Carnegie Learning has partnered with the School District of Philadelphia to provide math content support to 750 math educators and live training for over 200 math lead teachers.
The School District of Philadelphia, the eighth largest district in the nation, is committed to investing in training, coaching, and support for its teachers. One example of this commitment is its partnership with Carnegie Learning, which began in June 2016 with a week-long MathCounts Institute. The innovative professional learning Institute included breakout sessions to support teachers’ mathematical content knowledge and enhance their capacity to deliver math lessons infused with the Standards for Mathematical Practice. A second week-long institute took place in Summer 2017.
During the school year, Carnegie Learning provides ongoing, sustainable in-classroom support focused on best practices and math content to more than 750 Philadelphia teachers, as well as content and leadership training for over 200 math lead teachers.
By actively engaging in discourse and productive struggle with their peers, Philadelphia teachers have been able to develop a clear vision of what a student-centered math classroom looks, sounds, and feels like. They left the first MathCounts Institute with a toolbox of best practices and instructional strategies, connections to their own classroom practice, and an increased level of confidence in delivering engaging lessons.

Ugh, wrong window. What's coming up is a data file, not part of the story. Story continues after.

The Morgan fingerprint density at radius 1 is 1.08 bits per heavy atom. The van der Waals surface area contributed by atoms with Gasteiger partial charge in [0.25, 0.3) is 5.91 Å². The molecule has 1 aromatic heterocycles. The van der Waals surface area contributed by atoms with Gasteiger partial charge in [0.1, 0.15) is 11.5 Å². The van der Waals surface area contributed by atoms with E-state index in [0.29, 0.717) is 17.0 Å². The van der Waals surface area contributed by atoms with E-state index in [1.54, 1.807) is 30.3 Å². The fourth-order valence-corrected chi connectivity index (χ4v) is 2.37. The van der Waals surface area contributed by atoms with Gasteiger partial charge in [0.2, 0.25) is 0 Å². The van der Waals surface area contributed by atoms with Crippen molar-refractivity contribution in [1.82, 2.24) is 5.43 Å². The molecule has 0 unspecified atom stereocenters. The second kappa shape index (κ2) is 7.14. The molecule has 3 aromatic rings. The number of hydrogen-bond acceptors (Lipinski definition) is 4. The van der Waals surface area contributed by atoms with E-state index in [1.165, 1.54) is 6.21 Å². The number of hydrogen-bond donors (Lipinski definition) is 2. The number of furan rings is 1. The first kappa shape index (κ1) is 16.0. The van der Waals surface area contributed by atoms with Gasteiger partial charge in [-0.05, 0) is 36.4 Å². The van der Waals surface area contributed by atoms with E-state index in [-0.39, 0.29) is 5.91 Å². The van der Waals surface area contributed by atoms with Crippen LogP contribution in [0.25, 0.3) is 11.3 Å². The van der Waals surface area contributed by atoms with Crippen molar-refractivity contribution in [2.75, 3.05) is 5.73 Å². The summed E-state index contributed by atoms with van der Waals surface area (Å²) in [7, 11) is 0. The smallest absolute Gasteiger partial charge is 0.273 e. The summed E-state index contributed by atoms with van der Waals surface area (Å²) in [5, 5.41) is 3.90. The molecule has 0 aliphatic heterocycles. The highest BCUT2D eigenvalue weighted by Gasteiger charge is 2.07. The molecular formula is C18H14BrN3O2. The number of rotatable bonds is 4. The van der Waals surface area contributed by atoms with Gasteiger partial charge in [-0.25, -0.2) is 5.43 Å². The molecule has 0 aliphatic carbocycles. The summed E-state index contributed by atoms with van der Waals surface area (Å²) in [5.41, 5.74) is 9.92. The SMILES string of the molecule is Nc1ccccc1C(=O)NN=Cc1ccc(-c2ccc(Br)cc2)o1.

Joshua Taton, Director of Mathematics for the district, says, “Carnegie Learning has really helped us in promoting conceptual understanding of mathematics and broadening the range of pedagogical tools that teachers have available to them, and thinking about math in new and exciting and fun ways. They have been incredibly flexible and incredibly open to communication. The willingness and ability to adjust on the fly has been just an amazing experience."
Carnegie Learning has really helped us in promoting conceptual understanding of mathematics and broadening the range of pedagogical tools that teachers have available to them, and thinking about math in new and exciting and fun ways.
Joshua Taton, Director of Mathematics
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